There was no point this season where stock in the New Orleans Saints was higher than after their 38-3 trouncing of the Tampa Bay Buccaneers on Sunday Night Football in Week 9. It was a dominant performance in every way, and it suddenly looked like the Saints were the team to beat not just in the NFC South, but in the NFC.
Then people started to talk, and Tom Brady listened.
You can put as much stock as you want in the talk about Brady playing with a chip on his shoulder, but there are certain things you can’t deny. In that game, Brady went 22 of 38 for 209 yards and three picks. Since then, Brady is 197 of 304 (65 percent passing) for 2,616 yards, 22 touchdowns and just five picks (including the Buccaneers’ Wild Card win over the Washington Football Team). With Antonio Brown in tow, the Buccaneer offense looks really good.
Enter the Saints, whose defense is also playing very well of late. They’ll need to turn in another incredible performance to contain the talented Buccaneer offense. Lucky for them, they have the tools to do it.
The X-factor for the Saints defense? Unsurprisingly, it’s C.J. Gardner-Johnson.
To look at how the Saints could try to cover a team like the Buccaneers, the best comparison would be the Kansas Chiefs, who also have a ridiculous amount of depth with their offensive weapons.
If you’re deep enough in the secondary, you get get away with some wild stuff. With the Chiefs in 3rd and 13, they come out with trips up top. Mecole Hardman is in the slot, matched up against Gardner-Johnson. Ostensibly, P.J. Williams is supposed to be helping out over the top.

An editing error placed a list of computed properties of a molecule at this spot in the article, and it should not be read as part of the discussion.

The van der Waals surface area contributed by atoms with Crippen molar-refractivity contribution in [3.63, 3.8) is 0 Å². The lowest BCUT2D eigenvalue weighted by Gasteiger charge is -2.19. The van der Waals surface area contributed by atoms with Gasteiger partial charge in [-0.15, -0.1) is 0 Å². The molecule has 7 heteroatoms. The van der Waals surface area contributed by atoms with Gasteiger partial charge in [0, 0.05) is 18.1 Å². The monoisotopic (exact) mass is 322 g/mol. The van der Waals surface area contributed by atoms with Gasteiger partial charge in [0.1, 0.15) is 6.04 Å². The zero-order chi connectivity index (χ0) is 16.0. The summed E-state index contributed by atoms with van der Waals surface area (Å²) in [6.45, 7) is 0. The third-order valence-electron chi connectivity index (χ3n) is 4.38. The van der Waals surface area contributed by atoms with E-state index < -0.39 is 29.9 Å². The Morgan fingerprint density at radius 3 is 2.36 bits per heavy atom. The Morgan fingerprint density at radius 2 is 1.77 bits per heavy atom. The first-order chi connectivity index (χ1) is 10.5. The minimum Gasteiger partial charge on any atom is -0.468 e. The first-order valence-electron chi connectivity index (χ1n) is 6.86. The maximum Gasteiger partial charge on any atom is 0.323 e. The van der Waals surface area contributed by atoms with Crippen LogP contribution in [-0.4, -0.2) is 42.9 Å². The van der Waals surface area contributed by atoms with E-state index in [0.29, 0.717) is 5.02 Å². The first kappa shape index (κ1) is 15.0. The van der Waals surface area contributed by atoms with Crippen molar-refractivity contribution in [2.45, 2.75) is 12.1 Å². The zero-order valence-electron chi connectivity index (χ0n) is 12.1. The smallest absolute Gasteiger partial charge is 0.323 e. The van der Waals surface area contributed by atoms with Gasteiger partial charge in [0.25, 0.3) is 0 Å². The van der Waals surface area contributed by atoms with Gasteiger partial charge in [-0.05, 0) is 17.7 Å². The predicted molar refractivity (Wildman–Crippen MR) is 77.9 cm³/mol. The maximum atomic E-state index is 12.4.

Williams is the one circled above. At the top of Hardman’s route, he breaks in to help on the in route underneath, leaving the back of the field wide open. This play also illustrates the ridiculous decision making of Patrick Mahomes, who is cocking back to heave it to Hardman as Williams is making the choice.
Mahomes puts a dime on Hardman, but Gardner-Johnson makes a ridiculous play to punch the ball out. He showcases both recovery speed and physicality on this play, as he gets beat but is able to make an outstanding play to punch the ball out at the last moment and save a big play for the Saints.
These are the kinds of plays you need when you’re covering Mike Evans, Chris Godwin and Antonio Brown. You won’t hold them in check forever, so eventually you need to make a big play to contain them.
Another example came against the Vikings, with Gardner-Johnson squared up on Irv Smith Jr. Smith tries to get inside of Gardner-Johnson, but Gardner-Johnson makes a great wraparound play on the ball to break up the pass. These are the types of plays they need to rely on him for.
Gardner-Johnson took 65 snaps in the slot against the Chiefs, so expect those numbers to be more or less the same this week. Against the Chiefs, he gave up just four catches on 11 targets. Marshon Lattimore will likely be occupied with Evans this week, and while Janoris Jenkins undoubtedly won’t be following Godwin, he should be spending most of his time on him.
That leaves Gardner-Johnson to deal with the likes of Brown and Rob Gronkowski. Malcolm Jenkins and Demario Davis will share the role on Gronkowski, but Brown should get a lot of reps against Gardner-Johnson. That’s a tough matchup, especially as Brown has gelled with Brady. In the last game of the regular season against the Falcons, he caught 11 passes for 138 yards and a pair of touchdowns. Just two weeks prior, it was five catches for 93 yards. He may not be who he was on the Steelers, but he’s finding his way in this offense.
Gardner-Johnson may not be end-all be-all, but he is a key component of this game for the Saints. If he doesn’t play well, they could end up in trouble. If he plays like he did against the Chiefs, however, this defense has a good shot at a repeat performance, no matter how formidable the Buccaneer offense has looked the past few weeks.